April 9, 2021
Adolescent children can pose great challenges to their parents in both positive and negative ways. As a matter of fact, developmental psychology informs us that the time of one’s life that is most stressful.
Ana Maria Dobre
International British School of Bucharest
Adolescent children can pose great challenges to their parents in both positive and negative ways. As a matter of fact, developmental psychology informs us that the time of one’s life that is most stressful is in fact the time when we parent teenage children.
The main reason for the perpetual conflictual state some families find themselves in, is the way natural developmental tasks conflict with parental beliefs about how a young person should act.
While adolescents struggle to find their identity and address their need for greater autonomy, defining one’s identity, self-worth, and enjoyment, parents usually stress the importance of high academic results and impeccable behaviour for their professional future.
While young people figure out how social relationships work outside the family, many parents set their personal expectations as the benchmark for them to have relationships, only allowing them to meet with people that match their set of values. Due to age and life experience difference, the values of the child and the values of the parent are often very different, and while everyone means well, everyone also makes mistakes.
To avoid ourselves becoming caught up in a whirlwind of conflict, groundings, and children lashing out, we need as adults to be aware of three important aspects.
Balance of Boundaries & Rules
All people need structure, to feel emotionally safe, but if the rules are too strict, too many or not clear enough, the teenager will tend to rebel against them in ways that can put them at risk.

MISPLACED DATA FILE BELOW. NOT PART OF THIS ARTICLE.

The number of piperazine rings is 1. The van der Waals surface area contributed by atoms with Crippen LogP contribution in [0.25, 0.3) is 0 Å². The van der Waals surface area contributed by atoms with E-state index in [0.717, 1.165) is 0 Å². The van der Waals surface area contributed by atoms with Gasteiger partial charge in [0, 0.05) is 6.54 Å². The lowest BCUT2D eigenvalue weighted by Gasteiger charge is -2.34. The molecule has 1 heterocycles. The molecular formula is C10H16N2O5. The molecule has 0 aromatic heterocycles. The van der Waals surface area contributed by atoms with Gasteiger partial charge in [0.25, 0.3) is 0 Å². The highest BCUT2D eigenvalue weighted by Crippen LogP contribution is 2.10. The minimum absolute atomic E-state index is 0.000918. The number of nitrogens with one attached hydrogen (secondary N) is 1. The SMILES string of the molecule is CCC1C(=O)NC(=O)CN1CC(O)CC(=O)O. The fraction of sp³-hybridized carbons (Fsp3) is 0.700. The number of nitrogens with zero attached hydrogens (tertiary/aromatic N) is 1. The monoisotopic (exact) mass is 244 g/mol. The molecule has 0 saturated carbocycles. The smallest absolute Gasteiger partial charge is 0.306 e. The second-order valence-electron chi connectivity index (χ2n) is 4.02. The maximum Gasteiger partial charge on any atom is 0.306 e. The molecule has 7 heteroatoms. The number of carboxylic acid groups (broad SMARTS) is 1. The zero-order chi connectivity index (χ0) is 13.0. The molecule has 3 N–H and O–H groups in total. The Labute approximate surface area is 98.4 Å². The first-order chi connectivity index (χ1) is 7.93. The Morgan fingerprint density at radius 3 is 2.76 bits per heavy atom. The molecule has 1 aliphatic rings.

Rules are for the entire family, not only for the children. If we have a rule that children are not allowed to insult anyone, we must respect that rule as well. Boundaries are important for both sides. If we want our children to respect our boundaries, then we must respect theirs also.
Boundaries that are too loose or not age-appropriate can determine disruptive, uncalculated risk-taking behaviours. Balance is the key-word here.
Be aware of the developmental tasks adolescents face and while guiding them, leave them enough space to become their own people.
Some of the teenage developmental tasks have been listed in the introduction to this article, but I strongly suggest that adults who have a duty of care towards adolescents read more about this topic here.
I can’t stress enough how important this one is. Make sure your teenager feels safe enough in their relationship with you so that if something bad happens, they trust you enough to tell you. Often teenagers that are afraid of their primary care adults’ reactions or ashamed to talk to the adults around them, hiding important things to the point where there is not much that can be done to prevent them.
Some of the things young people do can create extreme anxiety in parents, but it is very important to find meaningful, non-violent ways of communicating that will support finding solutions together rather than making things worse. Never let your anxiety or frustration override your calm.
Some young people don’t feel safe in their own homes, hurting their emotional well being and stability in the long term, just as much as families that have violent children are hurt. Not feeling safe at home, will often lead to serious anxiety problems and long term complex trauma. One does not need to abuse a child physically for this to happen. Verbal and emotional violence are just as hurtful and damaging.
The best thing a parent can do for their child is to be a safety net for them, so that the child knows that no matter the mistake they make, they have a safe relationship to turn to for advice, help, and support.